Since these images were taken with a vintage 2000 video camera, their distinguishing features are subtle but still telling. First, note that the (yellowish) legs of the bird above left extend well below the line of wings, and that faint bars may be seen above the larger white-bar of the tail, while the two birds shown to its right look different: the wings of these birds are considerably broader; the tips of the secondary feathers extending back to the fan of the tail feathers, while those of the bird at the left do not extend back so far. The wings of the Common Black-Hawk (middle and right images) are broader than those of the Zone-Tail (left image).Also, the major White Band of the tail is broader and more striking on the Common Black-Hawk than is the white banding of the Zone-Tail. We often see both of these black hawks flying (and often along with Vultures) in the air over Hot Springs Canyon during the summertime. The Zone-Tail in particular looks like a Turkey Vulture when flying overhead.
Cooper's Hawk (Accipiter cooperii)
One of the accipiter hawks (long-tailed, rather short-winged woodland raptors with rounded wings, adapted for agile pursuit of small birds among trees and shrubs), the Cooper's Hawk is one of our most frequently encountered hawks, living with us year-round as it flies low among the mesquite and palo verde trees. It is hard to distinguish from the Sharp-shinned Hawk.
These photographs of a juvenile Cooper's Hawk, below, show two features that, according to Sibley 2000 and to Wheeler & Clark 1999 (cited on main Bird page, p. 112 and pp. 32-37 respectively), contrast with the Sharp-shinned Hawk: at left, the leg is stouter, less "stick-like" than the sharp-shinned, while at right, the dark streaks on the breast and sides are thinner (less coarse). (Note also that this bird has been tagged on its left leg.)
This image below, taken by Athol Cline near 5th St. and Chantilly in Tucson on March 25, 2008, shows what is obviously a kinship-pair of Cooper's Hawks perched in a eucalyptus tree. While the venue is outside our area, the two distinctive color patterns seen together seem to make it useful for this page.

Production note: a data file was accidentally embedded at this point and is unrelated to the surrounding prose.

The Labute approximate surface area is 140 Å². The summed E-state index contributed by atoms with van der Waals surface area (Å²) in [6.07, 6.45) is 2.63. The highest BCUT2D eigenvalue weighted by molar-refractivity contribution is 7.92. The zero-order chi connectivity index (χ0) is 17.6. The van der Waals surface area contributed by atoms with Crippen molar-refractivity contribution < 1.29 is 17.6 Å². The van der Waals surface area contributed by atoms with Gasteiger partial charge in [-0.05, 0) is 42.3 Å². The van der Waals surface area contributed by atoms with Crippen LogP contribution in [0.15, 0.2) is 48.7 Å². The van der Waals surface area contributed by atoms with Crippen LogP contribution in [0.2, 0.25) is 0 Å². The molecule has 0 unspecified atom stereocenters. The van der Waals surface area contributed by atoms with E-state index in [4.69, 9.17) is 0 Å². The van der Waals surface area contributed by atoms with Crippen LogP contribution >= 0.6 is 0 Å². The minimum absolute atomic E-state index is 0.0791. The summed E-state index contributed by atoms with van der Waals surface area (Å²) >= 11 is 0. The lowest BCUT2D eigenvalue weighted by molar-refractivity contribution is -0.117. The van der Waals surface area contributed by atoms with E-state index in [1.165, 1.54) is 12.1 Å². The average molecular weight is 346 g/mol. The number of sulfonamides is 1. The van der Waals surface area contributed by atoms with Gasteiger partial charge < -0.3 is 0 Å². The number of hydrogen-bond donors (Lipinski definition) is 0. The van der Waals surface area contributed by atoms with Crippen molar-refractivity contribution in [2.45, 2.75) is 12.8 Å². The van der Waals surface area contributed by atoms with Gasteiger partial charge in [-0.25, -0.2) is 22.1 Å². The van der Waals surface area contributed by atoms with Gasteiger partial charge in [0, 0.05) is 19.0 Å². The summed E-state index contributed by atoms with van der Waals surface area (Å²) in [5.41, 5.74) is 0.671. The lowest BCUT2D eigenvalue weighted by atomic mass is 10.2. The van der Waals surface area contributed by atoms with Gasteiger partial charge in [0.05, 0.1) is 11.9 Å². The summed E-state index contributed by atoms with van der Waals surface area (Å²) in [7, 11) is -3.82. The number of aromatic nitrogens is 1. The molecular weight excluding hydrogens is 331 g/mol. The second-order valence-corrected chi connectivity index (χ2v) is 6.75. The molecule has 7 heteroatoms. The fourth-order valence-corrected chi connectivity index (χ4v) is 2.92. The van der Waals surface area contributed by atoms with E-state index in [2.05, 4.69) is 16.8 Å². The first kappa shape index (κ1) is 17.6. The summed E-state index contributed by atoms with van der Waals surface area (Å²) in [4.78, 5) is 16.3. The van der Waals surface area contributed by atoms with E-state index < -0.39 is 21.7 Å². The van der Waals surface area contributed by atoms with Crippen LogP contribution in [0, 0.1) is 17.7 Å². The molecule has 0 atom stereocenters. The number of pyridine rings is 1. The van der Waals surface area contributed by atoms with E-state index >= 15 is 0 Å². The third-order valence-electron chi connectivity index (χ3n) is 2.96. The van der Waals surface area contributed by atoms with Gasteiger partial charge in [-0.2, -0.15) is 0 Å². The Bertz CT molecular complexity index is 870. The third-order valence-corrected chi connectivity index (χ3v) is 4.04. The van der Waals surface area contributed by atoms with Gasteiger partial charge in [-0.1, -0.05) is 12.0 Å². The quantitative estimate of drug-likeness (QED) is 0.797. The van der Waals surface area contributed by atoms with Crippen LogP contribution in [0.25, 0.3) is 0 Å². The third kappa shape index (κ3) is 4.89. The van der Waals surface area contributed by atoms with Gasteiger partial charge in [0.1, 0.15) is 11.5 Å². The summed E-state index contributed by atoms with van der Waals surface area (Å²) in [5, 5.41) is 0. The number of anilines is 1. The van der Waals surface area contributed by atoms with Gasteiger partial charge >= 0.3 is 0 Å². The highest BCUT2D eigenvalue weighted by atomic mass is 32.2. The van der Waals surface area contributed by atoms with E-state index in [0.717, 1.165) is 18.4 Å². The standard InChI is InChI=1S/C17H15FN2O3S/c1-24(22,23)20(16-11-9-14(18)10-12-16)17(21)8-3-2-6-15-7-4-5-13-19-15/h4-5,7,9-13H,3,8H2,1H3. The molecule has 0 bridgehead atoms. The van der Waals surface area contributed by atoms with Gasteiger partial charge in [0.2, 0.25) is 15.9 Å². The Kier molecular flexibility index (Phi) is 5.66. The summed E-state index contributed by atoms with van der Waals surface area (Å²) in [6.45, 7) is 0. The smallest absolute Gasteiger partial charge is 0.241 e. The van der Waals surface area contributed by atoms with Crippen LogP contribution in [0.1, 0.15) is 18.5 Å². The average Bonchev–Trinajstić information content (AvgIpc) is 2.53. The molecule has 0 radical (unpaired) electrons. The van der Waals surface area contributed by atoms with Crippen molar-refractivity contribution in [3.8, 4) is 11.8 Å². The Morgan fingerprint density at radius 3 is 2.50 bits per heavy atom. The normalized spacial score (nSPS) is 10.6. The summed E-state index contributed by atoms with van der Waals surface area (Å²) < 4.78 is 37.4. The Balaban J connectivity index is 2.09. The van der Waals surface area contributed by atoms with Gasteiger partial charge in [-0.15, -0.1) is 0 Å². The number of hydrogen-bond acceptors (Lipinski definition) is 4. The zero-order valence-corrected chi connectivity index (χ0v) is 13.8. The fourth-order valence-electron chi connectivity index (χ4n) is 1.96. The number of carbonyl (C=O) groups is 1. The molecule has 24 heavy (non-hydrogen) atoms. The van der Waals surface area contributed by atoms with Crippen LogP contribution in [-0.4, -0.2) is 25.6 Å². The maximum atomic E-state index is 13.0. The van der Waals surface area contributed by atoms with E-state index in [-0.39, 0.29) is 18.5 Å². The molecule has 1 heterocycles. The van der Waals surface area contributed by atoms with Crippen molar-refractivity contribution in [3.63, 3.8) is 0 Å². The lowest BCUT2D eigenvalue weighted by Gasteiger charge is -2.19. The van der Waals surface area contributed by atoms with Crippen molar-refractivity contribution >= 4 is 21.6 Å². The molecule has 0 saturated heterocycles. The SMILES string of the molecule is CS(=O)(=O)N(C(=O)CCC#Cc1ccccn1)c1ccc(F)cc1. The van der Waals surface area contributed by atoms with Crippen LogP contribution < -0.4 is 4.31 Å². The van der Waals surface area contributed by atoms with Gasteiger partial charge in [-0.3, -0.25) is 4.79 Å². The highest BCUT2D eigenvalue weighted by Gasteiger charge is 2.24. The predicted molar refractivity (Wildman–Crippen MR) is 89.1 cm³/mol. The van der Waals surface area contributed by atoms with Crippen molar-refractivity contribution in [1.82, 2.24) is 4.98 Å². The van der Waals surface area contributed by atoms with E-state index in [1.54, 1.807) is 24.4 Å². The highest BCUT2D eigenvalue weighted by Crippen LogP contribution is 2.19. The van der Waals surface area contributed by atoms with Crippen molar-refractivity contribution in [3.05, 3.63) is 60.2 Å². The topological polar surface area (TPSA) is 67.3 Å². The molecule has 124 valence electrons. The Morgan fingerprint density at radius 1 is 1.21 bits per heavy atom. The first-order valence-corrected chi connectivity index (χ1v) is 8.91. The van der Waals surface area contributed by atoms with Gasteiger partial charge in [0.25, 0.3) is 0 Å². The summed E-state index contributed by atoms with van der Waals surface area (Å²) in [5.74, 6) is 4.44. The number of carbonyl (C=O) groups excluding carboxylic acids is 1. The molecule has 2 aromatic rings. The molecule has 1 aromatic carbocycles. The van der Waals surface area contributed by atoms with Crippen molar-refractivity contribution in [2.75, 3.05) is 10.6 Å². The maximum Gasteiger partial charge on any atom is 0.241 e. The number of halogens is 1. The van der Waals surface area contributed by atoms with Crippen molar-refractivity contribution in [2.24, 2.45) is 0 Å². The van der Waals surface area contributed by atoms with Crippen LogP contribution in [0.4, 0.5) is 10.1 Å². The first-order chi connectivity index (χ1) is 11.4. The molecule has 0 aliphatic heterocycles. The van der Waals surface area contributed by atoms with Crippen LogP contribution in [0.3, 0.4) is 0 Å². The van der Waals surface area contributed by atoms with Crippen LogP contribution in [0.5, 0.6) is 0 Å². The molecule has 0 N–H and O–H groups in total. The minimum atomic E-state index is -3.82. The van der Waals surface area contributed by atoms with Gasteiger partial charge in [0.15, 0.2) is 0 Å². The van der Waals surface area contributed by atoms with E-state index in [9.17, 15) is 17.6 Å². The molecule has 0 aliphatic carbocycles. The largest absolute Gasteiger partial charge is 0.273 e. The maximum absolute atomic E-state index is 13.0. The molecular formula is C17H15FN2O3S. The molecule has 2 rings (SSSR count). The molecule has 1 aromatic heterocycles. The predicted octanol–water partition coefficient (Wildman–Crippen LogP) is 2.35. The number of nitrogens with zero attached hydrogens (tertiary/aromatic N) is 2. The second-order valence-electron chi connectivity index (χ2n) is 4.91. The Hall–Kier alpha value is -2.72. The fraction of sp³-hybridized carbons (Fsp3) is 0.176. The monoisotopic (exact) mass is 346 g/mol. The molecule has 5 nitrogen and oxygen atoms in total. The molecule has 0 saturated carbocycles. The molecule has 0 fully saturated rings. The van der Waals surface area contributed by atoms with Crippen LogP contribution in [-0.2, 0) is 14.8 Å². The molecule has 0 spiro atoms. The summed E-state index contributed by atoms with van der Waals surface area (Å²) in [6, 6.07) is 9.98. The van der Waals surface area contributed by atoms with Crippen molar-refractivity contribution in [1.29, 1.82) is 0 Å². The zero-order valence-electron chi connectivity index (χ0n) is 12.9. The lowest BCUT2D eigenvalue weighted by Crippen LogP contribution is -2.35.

Falcons (Family Falconidae)
American Kestrel (Falco sparverius)
The size of a Jay, this falcon is distinctive in its ability to hover. It "is often seen hovering or perched on wires in open areas, hunting insects and small mammals" (Sibley, 2000, cited on main bird page, p. 131) The smallest and most delicate American falcon, it is long-winged and long-tailed. It occupies our area year-round.
Below, a long-shot view of a Kestrel perching on a power line on the high terrace of Lower Hot Springs Canyon, January 2006. This shows the distinctive color patterning of the head, the matte-brown breast, spotted belly, and the distinctive blue outer wings of a male.
The photographs below are also not of good resolution, but they do show the facial patterning and the reddish-colored back, as well as the whitish rump.
Below left, a Kestrel perches on a dead tree below the Red Tank in September 2006. At right, joined by a Mourning Dove, it looks away. (Click on each image to enlarge it.)
Below, this falcon-like bird was seen hovering, in substantial winds, high above the cliffs of Lower Hot Springs Canyon in March 2005. The day was too gray, and the raptor too high, to make out details other than these silhouettes, but it did seem to be larger than a Kestrel: (Click on each image to enlarge it.)